JUSTICES OF THE PEACE
By: Michelle Kirby, Senior Legislative Attorney
How are justices of the peace selected and what are their duties?
In Connecticut, the process of selecting a justice of the peace is prescribed by statute (CGS §§ 9-183a, et. seq.). By law, two-thirds of such justices of the peace are selected by major political parties and one-third of the positions are reserved for electors who are not members of the major parties (i.e., unaffiliated voters or minor party members).
The duties of a justice of the peace are prescribed by statute. These include administering oaths, acknowledging certain legal documents, and issuing tax warrants.
JUSTICE OF THE PEACE SELECTION PROCESS
Two-thirds of a municipality's justices of the peace are selected by major political parties. A party qualifies as major if its enrolled members comprise at least 20% of all enrolled party members in the state. Only the Democratic Party and the Republican Party qualify as major political parties at this time. Thus, each party gets to select one-third of the justices of the peace in each municipality (CGS § 9-183b).
The major party candidates for justice of the peace are endorsed according to the parties' rules. The Democrats and the Republicans are endorsed by the party town committee, a caucus of enrolled party members, or party convention between the 84th and 77th days before a primary election, if applicable (Justice of the Peace Manual, page 3).
The names of justice of the peace candidates do not appear on the November election ballot. However, the candidates are voted on in a primary election. The winners of the primary election are the nominees of the party and become qualified to act as justices of the peace. If no petition is filed, the endorsed candidates become the nominees and are qualified to serve as justices of the peace (Justice of the Peace Manual, page 3 and CGS § 9-183b).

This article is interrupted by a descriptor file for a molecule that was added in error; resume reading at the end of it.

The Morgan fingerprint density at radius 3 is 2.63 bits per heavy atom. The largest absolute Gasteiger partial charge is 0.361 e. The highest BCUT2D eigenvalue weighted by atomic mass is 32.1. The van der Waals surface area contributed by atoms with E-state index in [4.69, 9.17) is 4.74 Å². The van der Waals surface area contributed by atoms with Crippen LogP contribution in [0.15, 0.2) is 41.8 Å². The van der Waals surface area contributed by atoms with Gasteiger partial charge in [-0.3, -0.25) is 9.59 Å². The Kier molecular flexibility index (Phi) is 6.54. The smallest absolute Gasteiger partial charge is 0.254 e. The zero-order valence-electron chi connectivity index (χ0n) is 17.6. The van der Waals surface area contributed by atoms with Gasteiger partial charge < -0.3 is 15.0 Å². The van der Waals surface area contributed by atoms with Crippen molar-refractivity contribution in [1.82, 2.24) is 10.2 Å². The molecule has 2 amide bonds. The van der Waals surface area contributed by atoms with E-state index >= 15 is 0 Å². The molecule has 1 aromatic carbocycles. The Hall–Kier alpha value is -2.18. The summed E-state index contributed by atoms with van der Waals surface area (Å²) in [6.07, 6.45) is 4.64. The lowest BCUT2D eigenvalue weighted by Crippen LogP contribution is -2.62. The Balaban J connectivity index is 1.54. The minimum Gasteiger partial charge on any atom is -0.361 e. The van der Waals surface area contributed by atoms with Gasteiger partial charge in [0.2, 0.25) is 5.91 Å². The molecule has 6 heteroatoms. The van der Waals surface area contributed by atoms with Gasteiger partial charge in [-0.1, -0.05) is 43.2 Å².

Twenty-percent of the remaining one-third of the justices of the peace are selected by any "major" party that acquired that status solely because its candidate for governor received 20% of the vote in the last election. In such a case, the remaining 80% of this last one-third would be selected by minor party electors (CGS § 9-183c).
If no party qualifies as a major party based solely on gubernatorial votes, the last one-third of the positions in each municipality are selected by electors who are not members of the major parties. These minor party members and unaffiliated electors can become justices by applying to their town clerk between August 1 and November 1 of a presidential election year (CGS § 9-184c).
Justices are selected during presidential election years and serve a four-year term.
For more details on the selection process, please see the Connecticut secretary of state's Justice of the Peace Manual.
DUTIES PERFORMED BY JUSTICES OF THE PEACE
The role of a justice of the peace is authorized by statute. Among other things, a justice of the peace may:
1. administer oaths (CGS § 1-24),
2. sign affidavits after administering oaths (CGS § 1-24),
3. acknowledge legal written documents (CGS § 1-29),
4. perform marriage ceremonies (CGS § 46b-22),
5. take depositions and issue subpoenas to compel witnesses to attend such depositions (CGS § 52-148c),
6. subpoenas witnesses to appear before the board of police commissioners of any municipality (CGS § 7-279), and
7. issue tax warrants (CGS § 12-130).
For more details on the duties of a justice of the peace, please see the Justice of the Peace Manual.